The Russian settlers consisted of the Cossacks, merchants, peasants in search for fertile soil, and ’starovery’, Old Believers: In the 17th century the Russian church decided to carry out a series of reforms. The most important innovation was the introduction of Trinity. Those orthodox believers who were not willing to convert to this ’new’ faith were obliged to leave the European part of Russia and moved to Siberia in large numbers.

Tsarist Russia employed banishment on a large scale. Most of the banished were political prisoners, people who for different reasons had made themselves unpopular with the tsar and his advisers. They were either condemned to forced labour in mines or manufactures in Siberia, or they were confined to a certain place that they were forbidden to leave. An especially large number of banished were Poles, as the Polish people constantly revolted against Russian dominion that had been imposed in a part of Poland in consequence of the Polish Partitions. For this reason Polish names are quite frequent in Siberia and most larger towns have a catholic church.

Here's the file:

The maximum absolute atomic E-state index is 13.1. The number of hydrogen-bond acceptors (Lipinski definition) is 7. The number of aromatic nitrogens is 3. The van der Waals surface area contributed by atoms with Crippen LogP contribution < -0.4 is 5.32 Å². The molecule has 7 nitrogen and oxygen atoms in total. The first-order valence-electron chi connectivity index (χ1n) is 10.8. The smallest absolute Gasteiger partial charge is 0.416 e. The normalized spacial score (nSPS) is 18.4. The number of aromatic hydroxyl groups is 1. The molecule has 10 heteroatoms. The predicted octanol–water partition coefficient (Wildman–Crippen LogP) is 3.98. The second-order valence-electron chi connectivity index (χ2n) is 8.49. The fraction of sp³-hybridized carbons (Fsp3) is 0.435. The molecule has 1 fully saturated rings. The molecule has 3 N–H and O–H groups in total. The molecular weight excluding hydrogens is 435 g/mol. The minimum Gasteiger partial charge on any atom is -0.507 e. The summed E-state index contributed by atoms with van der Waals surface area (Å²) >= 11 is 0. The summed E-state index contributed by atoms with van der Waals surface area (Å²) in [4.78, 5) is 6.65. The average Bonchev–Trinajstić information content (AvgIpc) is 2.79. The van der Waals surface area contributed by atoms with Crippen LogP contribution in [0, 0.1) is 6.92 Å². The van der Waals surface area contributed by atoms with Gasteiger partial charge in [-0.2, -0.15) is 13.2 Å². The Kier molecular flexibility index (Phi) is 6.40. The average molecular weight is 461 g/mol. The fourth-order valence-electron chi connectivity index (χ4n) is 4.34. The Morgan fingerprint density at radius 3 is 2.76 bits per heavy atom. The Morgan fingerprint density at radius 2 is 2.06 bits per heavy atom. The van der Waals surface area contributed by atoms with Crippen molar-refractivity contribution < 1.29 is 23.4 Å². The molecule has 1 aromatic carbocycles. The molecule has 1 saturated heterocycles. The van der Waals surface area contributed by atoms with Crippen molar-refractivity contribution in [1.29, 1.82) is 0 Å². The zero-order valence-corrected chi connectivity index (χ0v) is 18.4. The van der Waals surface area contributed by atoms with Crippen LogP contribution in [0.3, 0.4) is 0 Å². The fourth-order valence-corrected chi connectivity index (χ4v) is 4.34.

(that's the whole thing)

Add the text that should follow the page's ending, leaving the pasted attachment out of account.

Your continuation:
The tradition if banishment survived the monarchy and was developed further in Soviet Union. After the revolution the political enemies of the Bolsheviki who were not killed or fled ended up in Siberia. So the Siberian population was enriched by Social Revolutionaries, Mensheviks, Anarchists, furthermore ’borgeouis elements’, merchants, officers of the tsarist army or people who had collaborated with the invasion troops of the White Army, or at least were suspected of having done so. The next big wave of settlers reached Siberia in 1930 as the Kulaks were deported.